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Another DAM Podcast interview with Julia Thompson on Digital Asset Management

Julia Thompson discusses Digital Asset Management


Henrik de Gyor:  [0:01] This is Another DAM Podcast about Digital Asset Management. I am Henrik de Gyor. Today, I’m speaking with Julia Thompson.

[0:07] Julia, how are you?

Julia Thompson:  [0:09] Great, thank you. How are you?

Henrik:  [0:10] Great. Julia, how were you involved with Digital Asset Management?

Julia:  [0:14] I’m the Digital Asset Manager at UNICEF, New York headquarters. Part of that role, I’m the administrator of our Global Digital Asset Management System. This includes things like configuring the ACLs, developing and maintaining metadata, working with the DAM vendor on issues, any changes we’d like to make, and features that would be useful to us.

[0:34] My role also includes the development of DAM workflows and advising on best practices, and user support and training.

Henrik:  [0:42] How does an organization focused on long‑term humanitarian and developmental assistance to children and mothers in developing countries use Digital Asset Management?

Julia:  [0:52] The DAM system that I manage contains just finished materials at this stage, rather than works‑in‑progress, although I see that being something that we may be using the DAM system for in the future. At the moment, it includes photos, videos, branding materials, publications and social media assets and things such as infographics.

[1:12] And also other related peripheral materials, mostly communication materials that are ultimately destined for an external audience. So we work in more than 190 countries and territories and we have content creators and offices all over the world. For us having a global DAM system helps us to break down content silos across the organization.

[1:33] It provides us a way to make rich media created all around the organization, available to UNICEF staff everywhere. The staff use the DAM system to locate materials for repurposing and reuse when they are creating new communication assets. So we offer B‑Rolls for creating new videos, photos that they use in new publications.

[1:52] We also use the DAM system to distribute editable versions of assets for localization. So that means that an office can create versions of assets in their local languages. We use the DAM system as a tool for sharing downloadable assets with news media and with our many partners and stakeholders.

[2:09] It also provides a source for high quality assets for publication on websites and social media, and other internal platforms and it’s integrated with, for the publication of photos by the DAM system API. I’d say that one of the most important roles of Digital Asset Management for us is in helping to protect the rights of the children in our photos and videos, helping us to ensure that assets are used appropriately.

[2:32] So we have some assets, images of children at risk, such as children associated with armed groups, which requires special approval and particular care in their use. The DAM system helps us to handle usage approvals.

[2:45] We are able to use the system to embed the usage terms and conditions and some asset types like images, to make users aware of the usage terms and conditions upon accessing assets in the DAM system.

[2:56] We use the DAM system to pull together packages of assets that relate to a particular focus area or a campaign, which makes it quicker and easier for staff to find the communication materials that they need and the DAM system also provides a definitive source for our branding materials, so that we can keep the UNICEF brands clear.

Henrik:  [3:13] What are the biggest challenges and successes you’ve seen with Digital Asset Management?

Julia:  [3:17] So in some ways our successes and challenges are fairly closely linked. Because the DAM system has become quite central in supporting our communication goals, our users are starting to see the benefits of the DAM system in their work, which is a good thing. It’s exactly what we are aiming for.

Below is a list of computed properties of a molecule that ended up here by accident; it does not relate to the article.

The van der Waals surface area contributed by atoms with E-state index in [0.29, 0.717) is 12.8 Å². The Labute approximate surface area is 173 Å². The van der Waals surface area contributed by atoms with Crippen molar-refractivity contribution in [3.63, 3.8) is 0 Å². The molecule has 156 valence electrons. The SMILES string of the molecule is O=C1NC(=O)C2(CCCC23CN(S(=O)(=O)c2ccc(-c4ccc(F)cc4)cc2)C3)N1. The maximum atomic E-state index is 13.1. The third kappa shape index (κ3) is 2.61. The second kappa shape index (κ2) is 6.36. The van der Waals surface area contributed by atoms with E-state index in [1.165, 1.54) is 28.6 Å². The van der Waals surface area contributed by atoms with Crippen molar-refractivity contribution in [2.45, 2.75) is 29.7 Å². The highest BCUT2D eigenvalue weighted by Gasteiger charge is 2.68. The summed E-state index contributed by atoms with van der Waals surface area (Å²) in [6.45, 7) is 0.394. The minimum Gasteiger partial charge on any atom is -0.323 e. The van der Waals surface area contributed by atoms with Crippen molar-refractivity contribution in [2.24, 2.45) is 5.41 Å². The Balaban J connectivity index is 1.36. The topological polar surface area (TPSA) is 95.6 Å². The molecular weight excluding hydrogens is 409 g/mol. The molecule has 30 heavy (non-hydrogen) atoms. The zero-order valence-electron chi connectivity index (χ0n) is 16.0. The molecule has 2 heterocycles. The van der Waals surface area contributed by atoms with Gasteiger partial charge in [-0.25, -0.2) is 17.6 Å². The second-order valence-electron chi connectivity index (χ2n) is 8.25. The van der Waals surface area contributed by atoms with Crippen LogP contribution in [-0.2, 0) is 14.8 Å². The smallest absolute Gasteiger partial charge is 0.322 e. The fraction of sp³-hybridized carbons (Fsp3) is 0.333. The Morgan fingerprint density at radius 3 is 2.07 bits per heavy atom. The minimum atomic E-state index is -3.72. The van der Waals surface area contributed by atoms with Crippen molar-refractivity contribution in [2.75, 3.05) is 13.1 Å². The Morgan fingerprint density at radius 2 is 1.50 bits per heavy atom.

[3:34] One of the consequences that we found of having a system that people like and see the value in, is that we’re finding ourself needing to assess and culminate new needs that are arising, we’ve seen the emergence of new use cases, new demands on the system, which have created new challenges to address, new workflows to develop, additional metadata to add, changes in the way that we handle permissions.

[3:57] So these new needs have been a challenge to address. Some taking extra resourcing, requiring changes in the way that we are working with the system. But it’s also nice to see the value of Digital Asset Management in such a large organization. Another challenge that we’ve faced is balancing our shorter and longer term needs.

[4:15] We need our Digital Asset Management to support an often high paced flow of assets within the organization and to outside partners and news media. But we also need to ensure that we have full and accurate metadata needed for the long‑term accessibility of those assets.

[4:30] In an emergency situation such as after the recent Nepal earthquake, the DAM system was used to make photos and videos available to the organization and to the news media, which needed to happen quickly. So in a situation like that there’s not always time to spend fully cataloging an asset before publication and distribution.

[4:50] However, we do need full metadata to ensure that someone can find those assets in a few years and that they have enough contextual information to know what their looking at. So I definitely wouldn’t claim to have all the answers to that dilemma yet. That’s really something we are still working through. But I think in the future, it’s going to have to involve a staged approach to Asset Management.

[5:09] We have a workflow and a system that’s live and user‑friendly enough to meet their short‑term needs, combined with oversight by information professionals, maybe filling in the metadata and making sure that everything looks right at a slightly later stage.

[5:24] And also, I think accepting that good‑enough is sometimes the best you can do. There is really no question that Digital Asset Management in a large organization like that, operating in different time zones is a challenge.

Henrik:  [5:36] I bet. What advise would you like to share with DAM professionals and people aspiring to become DAM professionals?

Julia:  [5:42] One of the things I would recommend is the future proofing as much as possible, being aware of the importance of flexibility and scalability when procuring and configuring a DAM system because you will inevitably be making changes, particularly when working in a large organization.

[6:00] We found it really important to have a system that allows us to be really flexible, making changes to metadata, accommodating new asset types, new asset genres and supporting new asset cases.

[6:12] Related to that, I’d say that it’s important to keep talking to your users well beyond the initial planning and implementation stage, so that your system and workflows can evolve along with the new user needs that will emerge. We’ve definitely had a lot of changes with the way that we are using Digital Asset Management within the new organization, even over a fairly short period of time.